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State Economic Growth Is Coming, Albeit Slowly, Students In Fairfield Say

Professor Lucjan Orlowski introduces his students before they begin their Connecticut Economic Outlook presentation Thursday.
Professor Lucjan Orlowski introduces his students before they begin their Connecticut Economic Outlook presentation Thursday. Photo Credit: Meredith Guinness

FAIRFIELD, Conn. — Connecticut is beginning to show slow movement out of the recession that has plagued the nation for nearly a decade, but state leaders would be wise to take advantage of its highly educated workforce and high-tech prowess to truly turn the economy around.

That’s the prediction from Sacred Heart University students in Professor Lucjan Orlowski’s business class, who presented their Connecticut Economic Outlook 2016-17 on Thursday afternoon at the university’s Jack Welch College of Business.

The senior business majors spent most of the semester studying all aspects of the state’s economy — from unemployment levels and education to housing starts and changes in the gross domestic product. The group studied their data and ran models before coming to some conclusions they presented to experts, including Fairfield Economic Development Director Mark Barnhart.

The students predicted the state’s GDP will show about 0.88 percent growth in 2016 and about 0.53 percent growth in 2017.

Meghan Covington, of Norwalk, who presented the educational outlook component, said Connecticut has the third highest rate of residents with advanced degrees in the nation. Also, 37 percent of those 25 or older hold a college degree, she said.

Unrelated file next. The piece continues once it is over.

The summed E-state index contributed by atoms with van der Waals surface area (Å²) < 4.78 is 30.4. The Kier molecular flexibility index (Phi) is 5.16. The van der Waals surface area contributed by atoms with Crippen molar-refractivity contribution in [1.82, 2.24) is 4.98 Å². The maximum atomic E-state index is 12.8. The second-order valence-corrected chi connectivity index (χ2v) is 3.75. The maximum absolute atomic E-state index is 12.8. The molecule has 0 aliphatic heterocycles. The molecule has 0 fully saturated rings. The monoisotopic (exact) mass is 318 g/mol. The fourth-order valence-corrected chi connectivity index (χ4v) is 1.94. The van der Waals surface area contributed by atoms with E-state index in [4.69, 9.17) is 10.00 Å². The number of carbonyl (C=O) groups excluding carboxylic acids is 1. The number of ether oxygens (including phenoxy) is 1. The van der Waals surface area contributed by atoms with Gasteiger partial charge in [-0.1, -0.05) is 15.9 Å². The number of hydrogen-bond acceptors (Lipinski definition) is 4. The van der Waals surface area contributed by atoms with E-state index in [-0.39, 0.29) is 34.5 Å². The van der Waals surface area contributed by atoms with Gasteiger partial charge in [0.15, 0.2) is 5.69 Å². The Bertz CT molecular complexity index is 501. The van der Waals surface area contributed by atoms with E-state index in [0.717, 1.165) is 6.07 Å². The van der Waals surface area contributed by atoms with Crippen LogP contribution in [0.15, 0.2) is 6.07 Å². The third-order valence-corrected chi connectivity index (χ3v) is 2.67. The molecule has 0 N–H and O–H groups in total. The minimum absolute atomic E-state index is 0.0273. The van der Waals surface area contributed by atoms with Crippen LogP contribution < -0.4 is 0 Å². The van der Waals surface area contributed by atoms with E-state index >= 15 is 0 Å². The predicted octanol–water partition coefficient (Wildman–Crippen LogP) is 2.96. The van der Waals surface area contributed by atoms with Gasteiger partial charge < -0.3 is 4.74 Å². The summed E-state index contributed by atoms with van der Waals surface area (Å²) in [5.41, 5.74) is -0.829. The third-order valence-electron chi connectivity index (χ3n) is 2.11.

The state also enjoys easy access to major cities and boasts a strong presence in the bioscience, defense and aerospace industries, among others, she said.

Senior Kevin Nolan noticed that, while there’s been a decline in commercial banks in the last few years, there has been an increase in total assets among Connecticut banks.

Austin Arcala noted that roughly 90 percent of the state’s labor force is employed, which matches the national average. However, he said, the number of people living in poverty, about 11 percent of the population, is on the rise.

“The margin amongst Connecticut residents is increasing greatly,” he said.

Orlowski told the students their results point to some changes that could be made for a brighter economic future.

“There are mixed signals that the Connecticut economy will grow, but it will grow slowly,” he said, noting lawmakers are debating a challenging budget this week. “Do we have a well considered industrial development policy for the state of Connecticut that would capitalize on our strengths — know how, high-technology companies, excellent universities, colleges and technical schools? We need to capitalize on this more.”

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